Figure 4. Map-based model example.

The dynamic-geometry based channel model (DGCM) is an extension of the GSCM model. This model uses Cartesian coordinates to specify the locations of base stations and waypoints for a UE route. The UE then travels through the specified locations.

Figure 5. DGCM model principle.

Many parameters are used to define each location including the following:

  • Propagation parameters like the number of clusters, cluster delay, and cluster powers.
  • Link parameters such as velocity and orientation of the UE antenna.
  • Other phenomena that happen between the waypoints.

All these aspects are interpolated linearly over time to generate smooth, dynamic, evolving radio channel conditions, making this model well suited for beamforming and multi-user testing.

Figure 6. Pure line of sight (LOS) scenario with directive antennas that shows the smooth evolution of gain, Doppler, and delay profiles, making the antenna gain effect clearly visible.

More examples and information on the pros and cons of each channel model are available in the webcast 5G NR Massive MIMO Testing with Channel Emulation.

How to Test Massive MIMO Performance

A number of new methods have been proposed for 5G massive MIMO UE and base station testing. New and existing approaches include using a fading emulator, combining RF phase shifters with channel emulators, testing over the air (OTA), integrating channel emulation in the UE emulator baseband fader, and connecting to the base station with a digital interface.

However, specific challenges are associated with some of these methods. OTA testing is impractical at frequency range 1 (FR1) due to the large size of chambers. No common or open digital interface specification exists for connecting digitally to base stations. In addition, all methods require connecting a high number of antenna ports to the test system. Minimizing the complexity of the test setup is a major challenge. For massive MIMO FR1, a channel emulator helps simplify the test setup greatly. The antenna and channel models go into a single unit that connects all the devices together and handles the signal routing.  The simulated environment running inside the channel emulator then mimics the real-life radio propagation conditions between all the connected devices.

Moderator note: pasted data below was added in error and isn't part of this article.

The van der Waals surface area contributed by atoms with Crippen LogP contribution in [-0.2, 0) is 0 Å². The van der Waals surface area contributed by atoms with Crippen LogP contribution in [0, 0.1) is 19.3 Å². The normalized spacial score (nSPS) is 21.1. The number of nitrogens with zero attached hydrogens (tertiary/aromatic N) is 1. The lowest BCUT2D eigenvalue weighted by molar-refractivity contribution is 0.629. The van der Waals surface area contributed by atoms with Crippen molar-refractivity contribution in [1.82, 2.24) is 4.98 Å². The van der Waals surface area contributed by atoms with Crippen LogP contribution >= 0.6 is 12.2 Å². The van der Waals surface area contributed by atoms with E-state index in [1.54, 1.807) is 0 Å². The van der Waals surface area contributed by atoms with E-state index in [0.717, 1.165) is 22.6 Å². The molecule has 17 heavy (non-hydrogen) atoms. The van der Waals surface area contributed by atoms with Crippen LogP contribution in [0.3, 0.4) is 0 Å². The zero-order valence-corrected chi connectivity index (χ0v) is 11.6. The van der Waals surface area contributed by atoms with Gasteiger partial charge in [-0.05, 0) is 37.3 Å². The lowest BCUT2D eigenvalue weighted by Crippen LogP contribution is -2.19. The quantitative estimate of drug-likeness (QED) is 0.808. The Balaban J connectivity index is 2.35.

Figure 7. 5G massive MIMO test setup for FR1 uses a channel emulator that leverages antenna and channel models.

Simplified methods can also be implemented for specific applications. Base station full array testing requires the full sampling of all RF lines from the base station and the UEs. To increase the capacity of the test environment and decrease the required amount of RF lines in the channel emulator, only parts of the lines can be sampled, leading to a simplified method for massive MIMO testing.  Applications, such as radio access network (RAN) multi-cell testing and device massive MIMO IoT and performance testing, can use such environment without any major drawbacks. In practice, the simplified environment features an antenna interface unit between the base station and the channel emulator to combine parts of the RF lines into a single line.

Figure 8. Simplified method for 5G MIMO FR1 testing.

For FR2 interoperability testing between the base station and the UEs, the test setup includes anechoic chambers for both ends. The channel emulator interconnects the chambers and all signal paths between the devices.  In OTA testing, the channel emulator introduces the real-life propagation environment between the interconneted devices.

Figure 9. 5G mmWave end-to-end performance test setup.

Channel Emulation: the Answer to 5G Massive MIMO Performance Testing

Network operators around the world are in the midst of deploying 5G networks. Successful deployments require performance testing with real-world conditions due to higher system complexity – notably from massive MIMO implementation. While 3GPP standards do not provide all the required test scenarios for base station or UE massive MIMO performance testing, several new methods have emerged. Methods with channel emulators stand out by enabling realistic performance testing of 5G massive MIMO base stations and UEs while limiting the complexity of the test setups.

Jessy Cavazos

About the Author

Jessy Cavazos joined Keysight’s Industry Solutions Marketing team in January 2019 with a focus on 5G. Prior to that, Jessy was the Industry Director for the Test & Measurement practice at Frost & Sullivan. She joined the global consulting and market research company in 2002 and tracked the Test & Measurement industry for more than 15 years. Jessy has authored numerous market studies highlighting key opportunities and disruptive trends and has been published in industry-leading publications. Jessy holds a bachelor’s degree in international business from the Institut de Formation Internationale located in Rouen, France, now part of the NEOMA Business Schools.